It’s a three strikes and you’re going to penal situation. Funny, no one’s played baseball in a couple hundred years, but the phrase still remains. Some things just stick. Anyway, they asked if I had anything to say about the nanos. I kept my mouth shut, but I was already incriminated. My parole officer gave up on me. Recommended I go to penal.

It’s a generation ship. Built to last a thousand lifetimes, and with the capability of sustaining all of those lives through nanosleep. No need for cryo or preservation, because the nanos do all the pruning at the cellular level. You could wake up a thousand years in the future and be just the same as you were when you went to sleep.

This ship has me thinking of Australia. Legend goes that before Austrolasia, Australia used to be its own continent. There used to be an empire called The Brits, and they sent their nastiest to a penal colony in Australia. (Still feels weird saying Australia instead of Austrolasia.) Anyway, move the clocks forward a couple decades and you’ve got a fully functional country born of the descendants of criminals.

Wishful thinking to compare this ship to Australia? Maybe. Either way, you wouldn’t want to be on board. They don’t have much in the way of actionable punishments other than The Hole.

They can’t execute you, but what they can do is keep you in nanosleep indefinitely. Rumor is that some of the guys have been in The Hole for hundreds of years. Hard to tell who, because when you peer through the thick glass of their pods, you see nothing but the standard issue morphsuits. Nothing to give them away like state of dress. Can’t judge by haircuts either, because they’re all bald. Nanosleep does that to you after a while. Like in the old days, before they cured cancer, people used to say you’d go bald just like that. No eyebrows, nothing.

So I got into fights. Out of camera range, away from patrols. I got guys so pissed off that they’d attack me in plain sight later on, get detained and put into nanosleep. Somehow I got through without so much as a slap on the wrist.

You forget faces after a while. I wish I could say that’s a reversible side effect, but it’s not. The disease is time itself. Your wife, kids, parents… All of them go away. Tabula rasa. Just wiped, man. Nothing.

It’s easy to get institutionalized if you’re not proactive. Dudes staring out the windows, watching as we blueshift from the ship’s speed. Their heads lolling, holes for eyes. We call them Husks. Might be a fate even worse than permanent nanosleep.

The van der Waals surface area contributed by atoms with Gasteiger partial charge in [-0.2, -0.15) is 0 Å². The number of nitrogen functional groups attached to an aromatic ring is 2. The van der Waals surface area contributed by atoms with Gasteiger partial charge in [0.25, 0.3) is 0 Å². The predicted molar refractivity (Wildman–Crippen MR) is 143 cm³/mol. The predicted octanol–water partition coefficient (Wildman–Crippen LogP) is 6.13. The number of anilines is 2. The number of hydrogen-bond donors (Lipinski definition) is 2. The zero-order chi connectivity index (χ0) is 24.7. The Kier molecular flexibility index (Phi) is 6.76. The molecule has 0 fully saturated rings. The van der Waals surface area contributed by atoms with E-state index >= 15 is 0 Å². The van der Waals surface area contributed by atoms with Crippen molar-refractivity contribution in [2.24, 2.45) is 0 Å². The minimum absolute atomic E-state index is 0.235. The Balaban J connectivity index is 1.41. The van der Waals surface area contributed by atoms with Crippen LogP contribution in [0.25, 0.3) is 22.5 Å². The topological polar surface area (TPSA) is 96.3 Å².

I keep myself busy. Read every book I can find. When after a few years I finish all the books in the ship’s scant library, I write my own. Work with the prison librarian to bind them by hand, produce covers.

I start my own library. The librarian helps me out with a number of volumes, but I supply my own, too. Most of them fiction, but some old books from what I can remember. I read, we fly. To where, nobody knows.

We’re not meant to know where the destination is. I ask the librarian. He flushes like the first time we met, when he wasn’t yet sure that I was one of the “good guys.” Funny term, that one. Everything is relative, not just time.

I read up on Einstein, find out about the idea of time dilation. Of something moving so fast that time is slowed down relative to it. Works with supermassive black holes too, but it’s more feasible for humans to get a ship going that fast than it is to make it out of a black hole alive.

It’s to the point where six months aboard a ship traveling at nearly lightspeed would be a thousand years back home. We’ve been blueshifting for months. Who knows what’s back there on Earth.

It’s hard to keep track of time, but one day we reach it. A nearly barren, inhospitable desert planet. We all hop off, stretch our legs like it’s been nothing more than a long car ride. We enjoy being in spacesuits for the first time. This is penal. This is a new home. So why does it feel so familiar?

I run the library for weeks before it hits me. I sneak out at night. Wait for a sandstorm that will cover my tracks. And then. And then:

Gleaming in the distance, planted in the sand. The Brooklyn Bridge. Spanning from one desert plateau to the other.